Along with beaches, palm trees, and movie studios, the freeway is one of Southern California's trademarks. Perhaps no other urban areas in the world have embraced the automobile as passionately as have those of Los Angeles, Inland Empire, Orange County, and San Diego. Extensive freeway networks criss-cross the still fast-growing region, connecting urban centers with their suburbs and exurbs, as well as the areas of sprawling development between them. The popular Burt Bacharach/Hal David song, "Do You Know the Way to San Jose?", contains a line that for many sums up the status of automobile transit in the City of Angels: "L.A. is a great big freeway." Despite the recent construction of high-profile mass transit projects in the region, this line is just about as apt today as it was in the mid-1960s.
As in many American cities, Southern California freeways have names that are often distinct from the state or federal highway number that they are assigned. While Southern California residents idiomatically refer to freeways with the definite article, as "the [freeway number]" (e.g., the Santa Monica and San Bernardino freeways are known as "the 10," as they are segments of Interstate 10), traffic reporters, highway signs, and transportation planners usually refer to a freeway by its full, descriptive name.
Southern California's romance with the automobile owes in large part to resentment of the Southern Pacific Railroad's tight control over the region's commerce in the late 19th and early 20th centuries. During his successful campaign for governor in 1910, anti-Southern Pacific candidate Hiram Johnson traveled the state by car (no small feat at that time). In the minds of Southlanders, this associated the automobile with clean, progressive government, in stark contrast to the railroads' control over the corrupt governments of the Midwest and Northeast. While the Pacific Electric Railroad's famous "Red Car" streetcar lines were the axes of urbanization in the region during its period of spectacular growth in the 1920s and 1930s, the Red Car's unprofitability and limited capacity threatened to choke off the region's development. At the same time, a number of influential urban planners were advocating the construction of a network of what one widely-read book dubbed "Magic Motorways ," as the backbone of suburban development. These "greenbelt" advocates called for decentralized, automobile-oriented development as a means of remedying both urban overcrowding and declining rates of home ownership.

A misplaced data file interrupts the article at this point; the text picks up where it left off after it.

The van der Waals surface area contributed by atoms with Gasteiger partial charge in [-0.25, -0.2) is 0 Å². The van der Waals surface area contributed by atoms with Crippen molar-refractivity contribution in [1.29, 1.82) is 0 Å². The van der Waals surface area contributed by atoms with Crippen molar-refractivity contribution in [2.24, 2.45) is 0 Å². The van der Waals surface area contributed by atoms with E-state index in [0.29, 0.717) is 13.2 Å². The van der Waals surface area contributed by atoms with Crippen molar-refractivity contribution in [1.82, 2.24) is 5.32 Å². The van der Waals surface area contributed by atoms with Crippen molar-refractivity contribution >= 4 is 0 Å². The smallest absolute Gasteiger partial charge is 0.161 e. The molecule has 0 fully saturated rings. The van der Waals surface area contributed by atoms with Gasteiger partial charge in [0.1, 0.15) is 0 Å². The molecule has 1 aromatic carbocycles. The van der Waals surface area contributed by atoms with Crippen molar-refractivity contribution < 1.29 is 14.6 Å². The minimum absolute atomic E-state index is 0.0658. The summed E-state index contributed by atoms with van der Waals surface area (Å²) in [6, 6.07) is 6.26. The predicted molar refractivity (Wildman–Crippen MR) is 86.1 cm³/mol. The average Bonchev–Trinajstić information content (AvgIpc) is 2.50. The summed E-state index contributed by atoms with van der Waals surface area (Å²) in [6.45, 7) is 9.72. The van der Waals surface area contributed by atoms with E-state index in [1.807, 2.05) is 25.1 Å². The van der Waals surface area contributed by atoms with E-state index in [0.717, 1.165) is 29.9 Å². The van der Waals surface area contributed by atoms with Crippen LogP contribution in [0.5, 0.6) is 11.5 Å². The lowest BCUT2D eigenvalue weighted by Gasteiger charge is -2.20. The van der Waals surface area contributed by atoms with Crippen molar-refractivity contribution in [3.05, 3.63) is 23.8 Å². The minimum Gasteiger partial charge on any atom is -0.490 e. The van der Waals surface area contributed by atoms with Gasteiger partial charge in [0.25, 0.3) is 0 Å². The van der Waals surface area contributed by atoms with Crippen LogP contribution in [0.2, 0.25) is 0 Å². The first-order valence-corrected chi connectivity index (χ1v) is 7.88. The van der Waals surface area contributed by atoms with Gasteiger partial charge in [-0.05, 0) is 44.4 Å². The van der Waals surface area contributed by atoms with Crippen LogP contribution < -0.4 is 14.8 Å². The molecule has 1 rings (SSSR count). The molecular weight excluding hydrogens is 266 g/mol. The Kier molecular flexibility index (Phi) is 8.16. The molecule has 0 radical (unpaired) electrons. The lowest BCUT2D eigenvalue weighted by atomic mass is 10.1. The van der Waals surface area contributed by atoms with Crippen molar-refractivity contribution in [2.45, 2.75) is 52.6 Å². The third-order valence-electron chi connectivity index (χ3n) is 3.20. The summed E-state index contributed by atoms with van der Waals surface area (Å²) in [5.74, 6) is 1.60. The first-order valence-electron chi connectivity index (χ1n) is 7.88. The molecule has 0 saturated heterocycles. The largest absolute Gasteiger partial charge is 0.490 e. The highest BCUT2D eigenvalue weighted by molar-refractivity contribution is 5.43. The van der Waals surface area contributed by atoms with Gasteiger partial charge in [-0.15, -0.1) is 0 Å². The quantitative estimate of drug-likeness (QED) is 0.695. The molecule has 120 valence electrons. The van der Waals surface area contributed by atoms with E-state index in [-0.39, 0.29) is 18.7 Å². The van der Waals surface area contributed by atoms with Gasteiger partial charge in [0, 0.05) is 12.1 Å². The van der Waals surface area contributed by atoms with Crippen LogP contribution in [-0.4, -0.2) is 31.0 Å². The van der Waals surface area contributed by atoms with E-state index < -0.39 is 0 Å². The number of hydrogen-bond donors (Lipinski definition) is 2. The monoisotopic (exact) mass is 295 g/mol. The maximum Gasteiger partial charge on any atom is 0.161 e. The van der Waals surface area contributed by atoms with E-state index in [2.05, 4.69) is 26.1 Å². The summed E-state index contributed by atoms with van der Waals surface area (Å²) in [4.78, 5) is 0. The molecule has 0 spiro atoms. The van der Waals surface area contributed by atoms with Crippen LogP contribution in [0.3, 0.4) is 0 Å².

During World War II, transportation bottlenecks on Southern California railways (including the Pacific Electric) convinced many that if Southern California were to accommodate growth, it needed a completely new transportation system. The city of Los Angeles favored an upgraded rail transit system focused on its central city, like those being installed in the bombed-out cities of Europe under the Marshall Plan. However, the success of the Arroyo Seco Parkway, built between Los Angeles and Pasadena in 1940, convinced many that a system of similar roads could solve the region's transportation problems. Leaders of surrounding cities, such as Whittier, South Gate, Long Beach, and Pasadena, accordingly called for a web of freeways to connect the whole region, rather than funneling their residents out of their own downtowns and into that of Los Angeles. Pro-freeway sentiments prevailed, and by 1949 a comprehensive freeway plan for Los Angeles had been drawn up by Caltrans. San Diego soon followed suit, and by the early 1950s construction had begun on much of the region's freeway system.